[an error occurred while processing this directive]
[an error occurred while processing this directive]
March 21, 2006, marks the one-year anniversary of the school shootings that left 10 people dead on the Red Lake Indian Reservation. The shootings brought national attention to the economic and social problems plaguing Indian Country. American Indians are at the bottom of nearly every national indicator of well-being. Indians commit suicide at twice the rate of the general population. They're more likely to be poor, have health problems or die violently. Alcohol and drugs have ripped apart Native families. Often, the kids suffer most.

By Dan Gunderson and Tom Robertson, Minnesota Public Radio
March 2006

Audio Listen to the story

Faces of Despair

Go to story
Document Brandon Humphrey: Killed
Brandon Humphrey was looking forward to his 18th birthday. His family threw a party for him, but he wasn't there.
Go to story
Document David Eischens: Imprisoned
David Eischens has spent most of his young life in jail or prison.
Go to story
Document Moon Roberts: Suicide
A young man who seemed destined to be a leader is overwhelmed by the burden.
Go to story
Document Michael Littlewolf: Killed
After years of crime and gang activity, Michael Littlewolf decided to straighten up. That decision cost him his life.

What's gone wrong?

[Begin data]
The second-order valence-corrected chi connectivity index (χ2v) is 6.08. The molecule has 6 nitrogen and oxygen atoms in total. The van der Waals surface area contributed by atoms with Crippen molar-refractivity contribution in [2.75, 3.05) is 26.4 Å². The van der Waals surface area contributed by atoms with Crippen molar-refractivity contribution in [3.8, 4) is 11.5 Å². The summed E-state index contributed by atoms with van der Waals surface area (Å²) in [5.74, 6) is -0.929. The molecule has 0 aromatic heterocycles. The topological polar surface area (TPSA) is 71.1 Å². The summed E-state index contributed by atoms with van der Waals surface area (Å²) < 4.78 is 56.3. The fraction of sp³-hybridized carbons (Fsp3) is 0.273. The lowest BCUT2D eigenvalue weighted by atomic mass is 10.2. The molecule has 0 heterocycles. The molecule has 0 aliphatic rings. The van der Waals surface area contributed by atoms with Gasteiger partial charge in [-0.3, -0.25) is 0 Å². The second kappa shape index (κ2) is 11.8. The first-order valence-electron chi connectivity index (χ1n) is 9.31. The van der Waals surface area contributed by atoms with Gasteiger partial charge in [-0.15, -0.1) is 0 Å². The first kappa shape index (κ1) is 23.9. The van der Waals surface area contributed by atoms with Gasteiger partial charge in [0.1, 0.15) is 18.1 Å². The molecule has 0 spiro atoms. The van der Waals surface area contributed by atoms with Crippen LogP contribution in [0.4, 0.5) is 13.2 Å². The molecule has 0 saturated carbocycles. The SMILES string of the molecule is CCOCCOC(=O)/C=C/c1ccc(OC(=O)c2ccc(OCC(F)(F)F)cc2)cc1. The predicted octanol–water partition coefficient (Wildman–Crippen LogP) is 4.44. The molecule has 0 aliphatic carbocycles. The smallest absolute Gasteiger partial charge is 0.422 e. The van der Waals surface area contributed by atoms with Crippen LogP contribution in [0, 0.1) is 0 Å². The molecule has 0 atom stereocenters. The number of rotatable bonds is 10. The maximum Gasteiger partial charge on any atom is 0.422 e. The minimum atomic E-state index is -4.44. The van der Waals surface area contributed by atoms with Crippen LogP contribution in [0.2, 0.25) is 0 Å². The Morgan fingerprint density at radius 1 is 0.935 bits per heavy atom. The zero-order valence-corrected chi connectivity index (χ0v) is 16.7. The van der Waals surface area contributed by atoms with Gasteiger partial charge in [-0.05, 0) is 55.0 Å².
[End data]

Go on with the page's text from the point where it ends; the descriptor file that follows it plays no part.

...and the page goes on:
Facts about growing up Indian

DocumentHigher incarceration rates

DocumentLower graduation rates

DocumentHigher dropout rates

DocumentHigher death rates


Background on the issues facing Indian communities, and links to groups that provide assistance. (More)

Tell us your story

Is growing up Native American different from growing up black, white, Asian or Latino? In what ways?
Share your thoughts.
Read what others have to say.

White Earth Tribal Judge Anita Fineday says she sees many bright spots on the reservation. Read her commentary.

More from MPR

DocumentCass Lake community struggles with increase in violence

DocumentWhat happened at Red Lake?

DocumentRekindling the Spirit: The rebirth of American Indian Spirituality

DocumentBroken Trust: Civil rights in Indian Country


Producers: Dan Gunderson and Tom Robertson
Broadcast editor: Kate Smith
Online editor: Melanie Sommer
Web design: Ben Tesch
Researcher: Betsy Cole
Go to story
Document The deep roots of social breakdown
Tribal elders blame the boarding school era for ripping apart the social fabric of Indian communities.
Go to story
Document The huge influence of gangs
Gangs are a big problem on Indian reservations. Young boys often look up to gang members as their only role models.

Stories of hope

Go to story
Document Bryce Hanks: Dreaming big
He wants to prove there's more to White Earth than dropping out and drinking.
Go to story
Document Recovery for a community
For many, the way to fix problems in Indian Country is through culture and tradition.